By Bob McCauley, ND
Kale is one of the first foods I harvest from my garden in the spring because I cover it in the fall and it always survives through the winter.
I grow Russian Kale – or Ragged Jack Kale – pictured left. There are a great variety of kale plants. In the summer I have so many other greens, mustard, parsley, argula, lambs quarter, etc, I don’t ever eat the kale in the salads, but rather I juice it since I have so much. I can harvest a huge basket and by the following week its all back as though I had picked nothing. A basket of kale yields about one coffee cup of pure, powerful kale juice, which is many time stronger than wheatgrass. It’s darker and more pungent. I put it through my vegetable juicer and drink it down. Now that’s a POWERHOUSE!
General Information on Kale
Kale is so attractive with its ruffled leaves and deep colors that it is often used as a decorative garnish. But that hardly takes advantage of this leafy green’s many benefits! This mild but powerful vegetable is a source of indole-3-carbinol, which may be beneficial to the colon. Studies have also shown that Kale may support vital organs and even promote cardiovascular health. Kale’s vitamin-rich propertiesmake it a good leafy-green choice for your table, providing Vitamin K, Vitamin A, Vitamin C and Vitamin B6. Just don’t leave it as a garnish!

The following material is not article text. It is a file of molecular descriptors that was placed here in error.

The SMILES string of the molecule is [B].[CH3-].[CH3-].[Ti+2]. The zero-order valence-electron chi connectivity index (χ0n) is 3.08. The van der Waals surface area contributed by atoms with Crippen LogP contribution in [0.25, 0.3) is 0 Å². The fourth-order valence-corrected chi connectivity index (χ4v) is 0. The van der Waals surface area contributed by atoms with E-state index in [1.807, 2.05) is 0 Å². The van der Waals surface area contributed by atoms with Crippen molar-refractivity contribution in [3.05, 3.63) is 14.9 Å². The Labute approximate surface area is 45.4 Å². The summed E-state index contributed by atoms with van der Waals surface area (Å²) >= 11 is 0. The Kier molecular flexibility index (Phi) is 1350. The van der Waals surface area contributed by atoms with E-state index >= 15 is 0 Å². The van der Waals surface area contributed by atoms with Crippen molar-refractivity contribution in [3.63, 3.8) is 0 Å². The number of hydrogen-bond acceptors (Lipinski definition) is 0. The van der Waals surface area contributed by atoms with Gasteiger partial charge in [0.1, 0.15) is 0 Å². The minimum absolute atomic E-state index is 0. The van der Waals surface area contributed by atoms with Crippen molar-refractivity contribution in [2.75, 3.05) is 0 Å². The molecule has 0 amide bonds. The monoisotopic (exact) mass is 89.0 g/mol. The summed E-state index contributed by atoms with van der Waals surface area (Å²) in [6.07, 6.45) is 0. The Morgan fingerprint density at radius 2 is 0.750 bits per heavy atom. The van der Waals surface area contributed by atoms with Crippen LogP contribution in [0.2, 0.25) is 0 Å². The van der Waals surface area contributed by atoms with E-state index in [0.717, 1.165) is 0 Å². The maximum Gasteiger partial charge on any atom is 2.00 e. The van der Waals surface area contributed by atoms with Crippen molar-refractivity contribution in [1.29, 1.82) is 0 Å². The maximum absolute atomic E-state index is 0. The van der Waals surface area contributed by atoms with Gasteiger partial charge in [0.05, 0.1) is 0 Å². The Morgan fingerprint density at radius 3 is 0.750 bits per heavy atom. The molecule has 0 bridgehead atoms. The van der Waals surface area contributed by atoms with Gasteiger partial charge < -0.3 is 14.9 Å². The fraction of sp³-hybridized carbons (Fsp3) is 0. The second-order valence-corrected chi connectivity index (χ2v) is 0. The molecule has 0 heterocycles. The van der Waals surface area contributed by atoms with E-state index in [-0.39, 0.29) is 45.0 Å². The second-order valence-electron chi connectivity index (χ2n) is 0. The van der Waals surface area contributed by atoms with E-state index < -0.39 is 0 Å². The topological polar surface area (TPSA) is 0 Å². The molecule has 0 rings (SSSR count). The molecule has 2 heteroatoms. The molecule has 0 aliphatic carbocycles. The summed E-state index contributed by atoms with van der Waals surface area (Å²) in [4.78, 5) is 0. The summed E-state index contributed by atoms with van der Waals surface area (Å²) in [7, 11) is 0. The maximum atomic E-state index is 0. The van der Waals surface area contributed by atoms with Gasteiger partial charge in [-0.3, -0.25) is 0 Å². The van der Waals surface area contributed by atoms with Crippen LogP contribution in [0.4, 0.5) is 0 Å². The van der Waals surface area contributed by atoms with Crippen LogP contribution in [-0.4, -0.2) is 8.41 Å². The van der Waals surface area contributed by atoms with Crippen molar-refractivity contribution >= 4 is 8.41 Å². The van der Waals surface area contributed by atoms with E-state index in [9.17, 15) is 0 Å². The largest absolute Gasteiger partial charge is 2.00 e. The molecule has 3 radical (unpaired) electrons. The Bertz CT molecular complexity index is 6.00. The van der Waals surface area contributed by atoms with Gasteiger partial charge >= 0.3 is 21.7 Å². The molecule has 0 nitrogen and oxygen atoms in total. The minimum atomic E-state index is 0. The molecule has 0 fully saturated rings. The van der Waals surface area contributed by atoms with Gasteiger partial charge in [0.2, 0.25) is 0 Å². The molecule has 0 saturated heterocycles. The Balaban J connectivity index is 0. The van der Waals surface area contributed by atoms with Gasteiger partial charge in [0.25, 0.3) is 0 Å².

Kale (Brassica Oleracea Acephala), a leafy member of the cabbage family, is an annual plant that is best grown in cool weather. Though Kale leaves can easily survive a frost, they wilt and become bitter in heat.
Kale is most commonly a rich green color, though it can also be found displaying a wide variety of colors, such as white, blue, lavender, or red. The leaves of the Kale plantgrow loosely instead of forming a head like cabbage, and they can be ruffled or straight, depending on the variety. Kale fully matures in approximately 50 to 60 days; however, it is often picked young for a mellower flavor. Kale is commonly eaten cooked, although it can also be eaten raw in salads.
Kale is a very good source of Vitamin K, as well as Vitamin A, Vitamin C, Vitamin B6, Calcium, Potassium, Copper andManganese. This nutritious leafy green also contains dietary fiber, Thiamin, Riboflavin, Folate, Iron, Magnesium and Phosphorus.
As is common in cruciferous vegetables, Kale has numerous compounds contained in its curly leaves that may be beneficial to one’s health. One such compound is indole-3-carbinol, which may promote colon health, and another is sulforaphane, which has been shown to be beneficial for cardiovascular health.
Studies have also shown that Kale may be beneficial to the cardiovascular system as well as the bladder.